That sounds kind of dickish. Why so intense? Well, I was in the second year of my post-doc, and applying for faculty jobs. I had nothing to show from the project to that point, though, other than a handful of invited talks, so I really wanted a publication to bolster my CV. I knew this was going to be pretty big, and wanted to be able to list a Science paper on my applications. I ended up settling for “submitted to Science,” and shipping out my applications in mid-December 2000, late enough that I missed a couple of deadlines. So I was kind of a giant ball of stress for the entire process.
You do realize that lots of people do multiple post-docs before getting a tenure-track job, right? And end up with less than a Science article on their CV’s? Yeah, intellectually, I knew that. But I had come out of the Phillips group at NIST, where post-docs just didn’t fail to get good jobs after two years. My view of things was kind of skewed. But look, this isn’t about my arrogant job search, OK?
Fine. So, can you give an example of some stuff that came up during the editing process? Well, for example, one of the key points of the analysis ended up turning on a happy accident. We were trying to figure out how to address the inhomogeneous broadening problem beyond the ramp-up-ramp-down experiment, which is complicated enough that people were a little dubious about just that. At some point, I remembered, though, that in doing a different experiment– looking at the dynamics of the squeezed states following a sudden change– I had ended up having one of the students do a few runs where we held the atoms in the lattice for a long time at level where the state was a little bit squeezed, but not all that much.
I had glanced at the data from that, but was disappointed by the fact that the contrast of the images was kind of crappy, and didn’t produce what I wanted regarding the dynamics, so I put it aside. During the writing-up, though, I realized that that showed exactly what we needed– that when we started with a state that was a little bit squeezed, it stayed a little bit squeezed. If we’d been dealing with just messed-up phases from some technical glitch, that would’ve gotten worse over the hundred-odd milliseconds we held it for. That became one of the key points in the argument that we really had squeezing.
We also spent a week or so going back and re-doing that part of the experiment, when Mark learned that the whole thing turned on two data points from June.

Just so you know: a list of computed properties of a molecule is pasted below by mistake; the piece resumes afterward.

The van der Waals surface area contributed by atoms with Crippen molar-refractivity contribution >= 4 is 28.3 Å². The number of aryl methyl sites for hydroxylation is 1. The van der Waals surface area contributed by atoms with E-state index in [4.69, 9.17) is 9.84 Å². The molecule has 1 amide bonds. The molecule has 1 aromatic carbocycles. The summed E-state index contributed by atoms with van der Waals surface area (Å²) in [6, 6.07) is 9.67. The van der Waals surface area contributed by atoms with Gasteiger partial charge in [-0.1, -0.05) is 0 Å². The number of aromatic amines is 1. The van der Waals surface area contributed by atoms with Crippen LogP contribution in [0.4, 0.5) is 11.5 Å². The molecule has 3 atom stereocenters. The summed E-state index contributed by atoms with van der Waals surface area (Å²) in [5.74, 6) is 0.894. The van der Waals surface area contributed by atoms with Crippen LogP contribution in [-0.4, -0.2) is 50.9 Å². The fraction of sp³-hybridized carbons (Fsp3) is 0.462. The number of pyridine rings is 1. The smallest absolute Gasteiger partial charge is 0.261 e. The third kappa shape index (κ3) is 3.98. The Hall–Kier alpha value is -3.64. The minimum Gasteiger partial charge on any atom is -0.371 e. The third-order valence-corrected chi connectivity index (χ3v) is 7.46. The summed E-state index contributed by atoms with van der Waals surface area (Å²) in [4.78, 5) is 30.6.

OK, that’s a nice bit of serendipity. Anything that went wrong during this process? There was a point in… late October, I think, when Mark talked to Subir Sachdev, a theorist at Yale, about the condensed matter version of this, and got really fired up to re-interpret everything in terms of a quantum phase transition from a superfluid state to a Mott insulator. There was a week or so when he wanted to basically scrap everything that we had written and start over on the whole thing.
I tried to run with it for a while, but could just see the whole thing unspooling endlessly into the future, and eventually insisted that we run with the original interpretation, to get the paper out. That was probably a mistake, in retrospect, in that the Mott insulator angle on this problem really took off a year or so later, and is the language everybody uses to talk about this stuff, now. Had we re-written things in that language, our paper might be better remembered.
You’re bitter that you only have 540-odd citations? Not really, because the original Mott insulator stuff by Immanuel Bloch and Markus Greiner is a really spectacular experiment, and does some thing that are different. They used a 3-d lattice rather than the 1-d lattice we had, which meant that they had 1-2 atoms per site, and the effects are a lot cleaner. Our stuff was never going to be as sharp as that, no matter how we re-analyzed it, so we were better off getting it into print and staking out priority.
I do think that we probably had hit the Mott insulator transition, but we wouldn’t’ve been able to prove it. For one thing, one of the factors we were using to convert the lattice depth to the parameters we needed to compare to theory was just wrong, but that error didn’t turn up until a couple of years later. I think Ari nailed it all down when he wrote up his thesis, but I don’t remember where my copy of that got to.
In my darker moments, I occasionally think that we ought to get more credit than we do for being first, but there’s a reasonable case to be made that the regime we were working in is sufficiently different from Bloch and Greiner’s stuff that they really deserve the credit. Also, they’ve continued to build on those results, where we really didn’t, and that makes a big difference. And, really, it’s kind of churlish to be bitter about what was by any reasonable standard a spectacular success.